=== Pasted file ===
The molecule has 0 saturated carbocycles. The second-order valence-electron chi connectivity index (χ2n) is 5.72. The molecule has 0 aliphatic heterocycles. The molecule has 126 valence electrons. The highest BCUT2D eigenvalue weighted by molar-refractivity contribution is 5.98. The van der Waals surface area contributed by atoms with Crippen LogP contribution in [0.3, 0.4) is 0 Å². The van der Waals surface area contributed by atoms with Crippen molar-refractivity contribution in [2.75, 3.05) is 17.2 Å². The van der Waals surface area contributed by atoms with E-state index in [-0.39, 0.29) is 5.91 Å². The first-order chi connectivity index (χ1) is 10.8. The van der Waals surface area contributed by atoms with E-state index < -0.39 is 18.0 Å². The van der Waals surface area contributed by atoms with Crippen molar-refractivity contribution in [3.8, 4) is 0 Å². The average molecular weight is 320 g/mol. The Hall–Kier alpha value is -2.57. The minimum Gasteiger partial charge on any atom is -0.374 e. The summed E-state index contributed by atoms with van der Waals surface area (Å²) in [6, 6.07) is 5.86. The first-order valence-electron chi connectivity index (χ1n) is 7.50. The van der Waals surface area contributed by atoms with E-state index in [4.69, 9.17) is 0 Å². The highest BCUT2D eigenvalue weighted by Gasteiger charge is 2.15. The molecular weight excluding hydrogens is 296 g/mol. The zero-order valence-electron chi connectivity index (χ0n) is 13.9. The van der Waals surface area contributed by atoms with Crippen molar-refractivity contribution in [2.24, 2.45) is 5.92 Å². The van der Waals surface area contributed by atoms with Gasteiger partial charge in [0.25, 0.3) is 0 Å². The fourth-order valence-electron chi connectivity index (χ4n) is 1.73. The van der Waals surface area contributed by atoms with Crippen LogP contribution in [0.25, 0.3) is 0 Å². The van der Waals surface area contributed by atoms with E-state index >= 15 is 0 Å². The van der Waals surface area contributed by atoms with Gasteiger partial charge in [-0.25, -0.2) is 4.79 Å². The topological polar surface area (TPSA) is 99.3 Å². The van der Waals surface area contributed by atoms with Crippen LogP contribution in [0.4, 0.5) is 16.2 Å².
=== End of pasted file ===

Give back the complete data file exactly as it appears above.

The molecule has 0 saturated carbocycles. The second-order valence-electron chi connectivity index (χ2n) is 5.72. The molecule has 0 aliphatic heterocycles. The molecule has 126 valence electrons. The highest BCUT2D eigenvalue weighted by molar-refractivity contribution is 5.98. The van der Waals surface area contributed by atoms with Crippen LogP contribution in [0.3, 0.4) is 0 Å². The van der Waals surface area contributed by atoms with Crippen molar-refractivity contribution in [2.75, 3.05) is 17.2 Å². The van der Waals surface area contributed by atoms with E-state index in [-0.39, 0.29) is 5.91 Å². The first-order chi connectivity index (χ1) is 10.8. The van der Waals surface area contributed by atoms with E-state index < -0.39 is 18.0 Å². The van der Waals surface area contributed by atoms with Crippen molar-refractivity contribution in [3.8, 4) is 0 Å². The average molecular weight is 320 g/mol. The Hall–Kier alpha value is -2.57. The minimum Gasteiger partial charge on any atom is -0.374 e. The summed E-state index contributed by atoms with van der Waals surface area (Å²) in [6, 6.07) is 5.86. The first-order valence-electron chi connectivity index (χ1n) is 7.50. The van der Waals surface area contributed by atoms with E-state index in [4.69, 9.17) is 0 Å². The highest BCUT2D eigenvalue weighted by Gasteiger charge is 2.15. The molecular weight excluding hydrogens is 296 g/mol. The zero-order valence-electron chi connectivity index (χ0n) is 13.9. The van der Waals surface area contributed by atoms with Crippen molar-refractivity contribution in [2.24, 2.45) is 5.92 Å². The van der Waals surface area contributed by atoms with Gasteiger partial charge in [0.25, 0.3) is 0 Å². The fourth-order valence-electron chi connectivity index (χ4n) is 1.73. The van der Waals surface area contributed by atoms with Crippen LogP contribution in [0.25, 0.3) is 0 Å². The van der Waals surface area contributed by atoms with E-state index >= 15 is 0 Å². The van der Waals surface area contributed by atoms with Gasteiger partial charge in [-0.25, -0.2) is 4.79 Å². The topological polar surface area (TPSA) is 99.3 Å². The van der Waals surface area contributed by atoms with Crippen LogP contribution in [0.4, 0.5) is 16.2 Å².